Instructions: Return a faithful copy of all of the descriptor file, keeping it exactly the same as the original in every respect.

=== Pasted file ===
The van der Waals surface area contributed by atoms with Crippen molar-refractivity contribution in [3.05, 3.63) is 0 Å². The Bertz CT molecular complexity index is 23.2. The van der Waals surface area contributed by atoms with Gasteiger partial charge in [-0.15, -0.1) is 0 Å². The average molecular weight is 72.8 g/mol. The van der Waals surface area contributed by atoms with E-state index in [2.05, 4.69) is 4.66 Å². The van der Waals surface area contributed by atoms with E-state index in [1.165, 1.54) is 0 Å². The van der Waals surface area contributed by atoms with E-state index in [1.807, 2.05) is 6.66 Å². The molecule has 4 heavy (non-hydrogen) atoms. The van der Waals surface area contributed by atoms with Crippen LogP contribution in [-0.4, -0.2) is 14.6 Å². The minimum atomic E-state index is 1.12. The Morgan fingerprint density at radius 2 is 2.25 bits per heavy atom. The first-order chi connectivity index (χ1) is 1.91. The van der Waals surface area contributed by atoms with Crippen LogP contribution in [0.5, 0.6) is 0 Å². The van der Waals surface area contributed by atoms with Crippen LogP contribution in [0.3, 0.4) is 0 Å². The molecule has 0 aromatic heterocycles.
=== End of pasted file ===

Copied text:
The van der Waals surface area contributed by atoms with Crippen molar-refractivity contribution in [3.05, 3.63) is 0 Å². The Bertz CT molecular complexity index is 23.2. The van der Waals surface area contributed by atoms with Gasteiger partial charge in [-0.15, -0.1) is 0 Å². The average molecular weight is 72.8 g/mol. The van der Waals surface area contributed by atoms with E-state index in [2.05, 4.69) is 4.66 Å². The van der Waals surface area contributed by atoms with E-state index in [1.165, 1.54) is 0 Å². The van der Waals surface area contributed by atoms with E-state index in [1.807, 2.05) is 6.66 Å². The molecule has 4 heavy (non-hydrogen) atoms. The van der Waals surface area contributed by atoms with Crippen LogP contribution in [-0.4, -0.2) is 14.6 Å². The minimum atomic E-state index is 1.12. The Morgan fingerprint density at radius 2 is 2.25 bits per heavy atom. The first-order chi connectivity index (χ1) is 1.91. The van der Waals surface area contributed by atoms with Crippen LogP contribution in [0.5, 0.6) is 0 Å². The van der Waals surface area contributed by atoms with Crippen LogP contribution in [0.3, 0.4) is 0 Å². The molecule has 0 aromatic heterocycles.